CHARLESTON, W.Va. -- Coonskin Park will get a new entrance and bridge as part of an improvement package meant to secure the future of the West Virginia Air National Guard's 130th Airlift Wing in Charleston, Gov. Earl Ray Tomblin announced Monday.
Tomblin joined West Virginia National Guard Adj. Gen. James Hoyer, as well as state and local leaders, at the base on Coonskin Drive late Monday afternoon to announce the improvement plan.
The plan is designed to correct the last remaining concerns brought up by the 2005 federal Base Realignment and Closure report, which almost resulted in the shuttering of Charleston Air National Guard operations.
Late U.S. Sen. Robert Byrd played a pivotal role in keeping the 130th Airlift Wing base open in 2005. The next round of federal base closure studies is expected to begin in 2015, which gives state and local officials time to move forward with the improvements.
Tomblin said the improvement measures are being funded through collaboration with federal, state, local and private groups, all of which were intent on keeping West Virginia's National Guard operations strong.
"It didn't come about because of one person or individual, but it came about because of teamwork," Tomblin said. "I think it's a great day for the 130th here in Charleston."
The plan calls for closing the current entrance to Coonskin Park, and building a new bridge in the Mink Shoals area to carry traffic across the Elk River to a new entrance to the park.
Closing the current Coonskin Drive entrance will allow the Guard to close off and operate a secure entrance to the base - a key issue in the BRAC report.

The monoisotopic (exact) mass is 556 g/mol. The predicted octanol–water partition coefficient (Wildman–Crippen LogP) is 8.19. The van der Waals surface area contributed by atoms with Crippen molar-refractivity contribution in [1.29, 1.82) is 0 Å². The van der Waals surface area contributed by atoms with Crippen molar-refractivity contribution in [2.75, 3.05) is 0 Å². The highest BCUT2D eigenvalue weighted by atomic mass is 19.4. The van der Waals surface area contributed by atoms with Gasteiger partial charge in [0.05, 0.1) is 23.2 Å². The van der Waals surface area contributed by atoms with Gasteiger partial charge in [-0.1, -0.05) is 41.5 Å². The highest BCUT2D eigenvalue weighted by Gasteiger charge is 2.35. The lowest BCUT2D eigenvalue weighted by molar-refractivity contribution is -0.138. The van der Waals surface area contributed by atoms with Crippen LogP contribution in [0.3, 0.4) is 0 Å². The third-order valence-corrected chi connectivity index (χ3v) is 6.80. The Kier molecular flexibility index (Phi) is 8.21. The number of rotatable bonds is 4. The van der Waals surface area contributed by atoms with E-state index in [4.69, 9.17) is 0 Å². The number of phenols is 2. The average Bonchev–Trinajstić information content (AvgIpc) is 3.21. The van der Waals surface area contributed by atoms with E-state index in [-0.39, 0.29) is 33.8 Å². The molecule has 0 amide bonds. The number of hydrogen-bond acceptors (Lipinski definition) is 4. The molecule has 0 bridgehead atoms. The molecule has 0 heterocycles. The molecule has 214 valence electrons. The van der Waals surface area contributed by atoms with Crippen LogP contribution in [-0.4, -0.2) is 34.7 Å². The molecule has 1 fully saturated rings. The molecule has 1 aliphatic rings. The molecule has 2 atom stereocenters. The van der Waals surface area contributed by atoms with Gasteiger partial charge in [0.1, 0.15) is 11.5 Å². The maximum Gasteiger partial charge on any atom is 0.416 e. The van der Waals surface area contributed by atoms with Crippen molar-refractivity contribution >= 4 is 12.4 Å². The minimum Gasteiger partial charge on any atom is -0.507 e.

The Kanawha County Commission and Yeager Airport's board have each pledged about $1.5 million to the project, which would be put out to bid later this year.
Commission President Kent Carper said that with 1,100 jobs tied to the air base alone, the state couldn't afford to lose the facility.
"It's an $89 million economic engine for this whole state," Carper said. "It would be an unrecoverable blow."
Just as they did in 2005, Carper said leaders must be focused on doing what they can to keep the base open.
"I don't see what else could be more important," Carper said.
Tomblin estimated the bridge project would cost $9 million to $11 million. He said the remaining funding would come from unappropriated funds within the Division of Highways and National Guard budgets.
The second part of the plan involves building a new 60-foot-wide, 4,200-foot-long dirt airstrip on the former Coal Branch mine in Logan County that will be used by Guard members for flight practice.